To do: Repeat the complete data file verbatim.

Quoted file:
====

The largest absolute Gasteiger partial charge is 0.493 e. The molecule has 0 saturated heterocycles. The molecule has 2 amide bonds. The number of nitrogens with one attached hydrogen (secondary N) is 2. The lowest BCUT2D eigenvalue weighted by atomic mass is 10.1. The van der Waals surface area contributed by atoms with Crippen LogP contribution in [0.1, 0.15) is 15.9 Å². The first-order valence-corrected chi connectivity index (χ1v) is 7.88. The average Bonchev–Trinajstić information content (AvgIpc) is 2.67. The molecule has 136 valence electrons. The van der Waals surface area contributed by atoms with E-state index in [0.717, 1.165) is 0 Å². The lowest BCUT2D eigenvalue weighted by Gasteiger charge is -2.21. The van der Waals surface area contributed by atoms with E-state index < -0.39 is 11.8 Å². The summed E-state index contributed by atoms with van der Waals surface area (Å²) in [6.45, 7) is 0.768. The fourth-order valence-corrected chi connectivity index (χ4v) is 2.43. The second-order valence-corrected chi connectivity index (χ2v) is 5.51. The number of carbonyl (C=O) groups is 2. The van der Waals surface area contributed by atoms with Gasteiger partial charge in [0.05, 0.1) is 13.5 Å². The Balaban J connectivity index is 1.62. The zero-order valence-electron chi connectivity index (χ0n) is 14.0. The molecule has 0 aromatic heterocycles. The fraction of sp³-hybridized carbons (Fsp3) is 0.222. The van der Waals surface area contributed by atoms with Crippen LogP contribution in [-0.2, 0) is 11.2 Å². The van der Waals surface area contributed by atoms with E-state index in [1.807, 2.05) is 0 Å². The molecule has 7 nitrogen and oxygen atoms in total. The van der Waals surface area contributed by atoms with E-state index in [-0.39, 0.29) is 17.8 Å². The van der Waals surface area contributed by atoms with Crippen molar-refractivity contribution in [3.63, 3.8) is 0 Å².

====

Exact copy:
The largest absolute Gasteiger partial charge is 0.493 e. The molecule has 0 saturated heterocycles. The molecule has 2 amide bonds. The number of nitrogens with one attached hydrogen (secondary N) is 2. The lowest BCUT2D eigenvalue weighted by atomic mass is 10.1. The van der Waals surface area contributed by atoms with Crippen LogP contribution in [0.1, 0.15) is 15.9 Å². The first-order valence-corrected chi connectivity index (χ1v) is 7.88. The average Bonchev–Trinajstić information content (AvgIpc) is 2.67. The molecule has 136 valence electrons. The van der Waals surface area contributed by atoms with E-state index in [0.717, 1.165) is 0 Å². The lowest BCUT2D eigenvalue weighted by Gasteiger charge is -2.21. The van der Waals surface area contributed by atoms with E-state index < -0.39 is 11.8 Å². The summed E-state index contributed by atoms with van der Waals surface area (Å²) in [6.45, 7) is 0.768. The fourth-order valence-corrected chi connectivity index (χ4v) is 2.43. The second-order valence-corrected chi connectivity index (χ2v) is 5.51. The number of carbonyl (C=O) groups is 2. The van der Waals surface area contributed by atoms with Gasteiger partial charge in [0.05, 0.1) is 13.5 Å². The Balaban J connectivity index is 1.62. The zero-order valence-electron chi connectivity index (χ0n) is 14.0. The molecule has 0 aromatic heterocycles. The fraction of sp³-hybridized carbons (Fsp3) is 0.222. The van der Waals surface area contributed by atoms with Crippen LogP contribution in [-0.2, 0) is 11.2 Å². The van der Waals surface area contributed by atoms with E-state index in [1.807, 2.05) is 0 Å². The molecule has 7 nitrogen and oxygen atoms in total. The van der Waals surface area contributed by atoms with E-state index in [-0.39, 0.29) is 17.8 Å². The van der Waals surface area contributed by atoms with Crippen molar-refractivity contribution in [3.63, 3.8) is 0 Å².